Pakistan PM Imran Khan defiant before no-confidence vote

Pakistani Prime Minister Imran Khan has said he will not resign, striking a defiant tone ahead of a no-confidence vote expected to take place on Sunday.

Khan, 69, lost his majority in parliament on Wednesday when a key ally quit his coalition, which could give the opposition the 172 votes in the 342-seat house needed to force him out.

The opposition has accused him of corruption and economic mismanagement, amid high inflation and a weakening currency.

“There is only one honourable exit for [Khan] and that is resignation,” Bilawal Bhutto Zardari, the chairman of the Pakistan Peoples Party (PPP), told reporters on Thursday.

But Khan, in a live address to the nation later on Thursday, rejected calls to step down.

“I will fight until the last ball,” the former cricket star turned politician said.

Khan also accused the United States of conspiring with Pakistan’s opposition to force him out, saying Washington wanted him to be deposed because he had been pursuing an independent foreign policy and had visited Russia after Moscow launched an invasion of Ukraine.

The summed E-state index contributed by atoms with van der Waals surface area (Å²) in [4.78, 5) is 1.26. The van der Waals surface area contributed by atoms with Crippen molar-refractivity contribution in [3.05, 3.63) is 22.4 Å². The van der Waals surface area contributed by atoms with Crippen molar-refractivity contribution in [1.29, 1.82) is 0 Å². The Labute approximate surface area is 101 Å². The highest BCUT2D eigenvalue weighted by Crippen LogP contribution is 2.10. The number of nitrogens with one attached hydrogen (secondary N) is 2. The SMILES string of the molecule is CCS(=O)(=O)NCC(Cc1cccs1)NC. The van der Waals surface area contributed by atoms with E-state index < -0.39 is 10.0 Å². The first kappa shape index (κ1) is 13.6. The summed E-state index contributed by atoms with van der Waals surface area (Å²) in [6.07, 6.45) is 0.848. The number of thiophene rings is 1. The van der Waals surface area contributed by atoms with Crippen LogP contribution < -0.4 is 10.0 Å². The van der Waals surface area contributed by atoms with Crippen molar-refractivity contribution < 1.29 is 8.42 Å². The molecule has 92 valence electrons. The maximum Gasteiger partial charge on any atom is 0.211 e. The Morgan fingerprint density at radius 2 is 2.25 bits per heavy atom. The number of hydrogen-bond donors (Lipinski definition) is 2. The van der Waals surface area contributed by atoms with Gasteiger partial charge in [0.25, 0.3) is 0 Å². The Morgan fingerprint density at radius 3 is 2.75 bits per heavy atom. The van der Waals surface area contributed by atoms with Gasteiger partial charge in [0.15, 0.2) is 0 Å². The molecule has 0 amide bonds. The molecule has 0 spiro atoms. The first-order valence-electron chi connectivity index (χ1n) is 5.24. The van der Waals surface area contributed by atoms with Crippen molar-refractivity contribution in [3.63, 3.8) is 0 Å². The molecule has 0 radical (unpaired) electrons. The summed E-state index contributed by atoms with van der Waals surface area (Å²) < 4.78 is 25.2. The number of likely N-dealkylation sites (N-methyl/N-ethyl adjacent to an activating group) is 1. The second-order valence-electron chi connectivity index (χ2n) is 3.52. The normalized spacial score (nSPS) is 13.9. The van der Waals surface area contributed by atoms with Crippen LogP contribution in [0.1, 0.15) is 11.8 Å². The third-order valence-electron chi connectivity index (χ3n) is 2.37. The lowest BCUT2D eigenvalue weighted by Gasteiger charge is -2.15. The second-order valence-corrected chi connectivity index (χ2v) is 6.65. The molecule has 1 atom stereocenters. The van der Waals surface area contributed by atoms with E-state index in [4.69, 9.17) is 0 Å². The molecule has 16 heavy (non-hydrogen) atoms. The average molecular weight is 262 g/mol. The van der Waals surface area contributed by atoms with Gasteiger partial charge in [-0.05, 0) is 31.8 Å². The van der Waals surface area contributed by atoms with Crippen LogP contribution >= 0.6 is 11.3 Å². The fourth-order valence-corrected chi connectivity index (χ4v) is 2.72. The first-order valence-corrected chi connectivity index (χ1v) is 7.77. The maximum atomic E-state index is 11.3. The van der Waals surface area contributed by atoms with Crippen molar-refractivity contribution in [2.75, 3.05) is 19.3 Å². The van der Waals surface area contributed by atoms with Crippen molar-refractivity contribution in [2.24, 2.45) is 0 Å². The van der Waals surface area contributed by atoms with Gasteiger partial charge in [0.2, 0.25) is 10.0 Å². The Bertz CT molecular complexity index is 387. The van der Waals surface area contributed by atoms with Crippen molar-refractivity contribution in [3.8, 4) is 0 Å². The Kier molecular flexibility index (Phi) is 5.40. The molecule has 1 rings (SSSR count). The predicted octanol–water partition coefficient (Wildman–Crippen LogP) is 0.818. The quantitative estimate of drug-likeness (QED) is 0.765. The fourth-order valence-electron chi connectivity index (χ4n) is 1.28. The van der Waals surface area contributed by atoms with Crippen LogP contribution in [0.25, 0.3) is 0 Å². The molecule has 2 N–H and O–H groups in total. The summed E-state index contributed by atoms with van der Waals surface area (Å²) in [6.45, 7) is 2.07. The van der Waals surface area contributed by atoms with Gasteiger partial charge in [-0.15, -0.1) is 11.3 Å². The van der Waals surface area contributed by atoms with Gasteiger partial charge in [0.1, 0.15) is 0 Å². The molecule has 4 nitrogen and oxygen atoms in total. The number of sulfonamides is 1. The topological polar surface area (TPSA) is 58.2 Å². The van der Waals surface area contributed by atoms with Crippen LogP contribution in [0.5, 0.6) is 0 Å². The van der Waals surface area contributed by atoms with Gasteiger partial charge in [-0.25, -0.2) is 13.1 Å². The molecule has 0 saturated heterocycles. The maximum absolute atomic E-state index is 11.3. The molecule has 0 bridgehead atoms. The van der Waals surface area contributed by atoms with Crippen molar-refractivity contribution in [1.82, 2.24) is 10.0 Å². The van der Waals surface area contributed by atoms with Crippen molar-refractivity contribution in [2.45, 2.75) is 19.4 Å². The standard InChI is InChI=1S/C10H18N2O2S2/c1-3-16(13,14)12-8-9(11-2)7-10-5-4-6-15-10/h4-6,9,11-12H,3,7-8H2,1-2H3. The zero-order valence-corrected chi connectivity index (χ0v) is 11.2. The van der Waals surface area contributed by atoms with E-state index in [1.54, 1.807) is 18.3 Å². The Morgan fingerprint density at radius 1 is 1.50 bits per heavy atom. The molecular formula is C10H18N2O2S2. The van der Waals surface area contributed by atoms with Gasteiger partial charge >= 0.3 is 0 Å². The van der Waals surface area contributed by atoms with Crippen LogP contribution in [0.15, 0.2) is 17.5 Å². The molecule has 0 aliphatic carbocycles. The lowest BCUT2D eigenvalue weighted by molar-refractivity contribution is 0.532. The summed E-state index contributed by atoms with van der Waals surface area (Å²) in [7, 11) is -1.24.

On Wednesday, Khan’s Pakistan Tehreek-e-Insaf (PTI)-led government said a diplomatic cable received from a foreign mission had revealed the conspiracy.

Khan said the document had contained a warning that “if Imran Khan remains the prime minister, our ties will suffer and you will face difficulties.”

“I will never let this conspiracy succeed, come what may,” Khan said.

On Wednesday, the US Department of State released a statement denying the allegations.

Khan’s opponents said the Pakistani prime minister’s claims about a conspiracy were baseless.

“If this has been portrayed as a threat aimed at regime change, then it’s nothing but preposterous because diplomats sometimes speak quite frankly,” she said.


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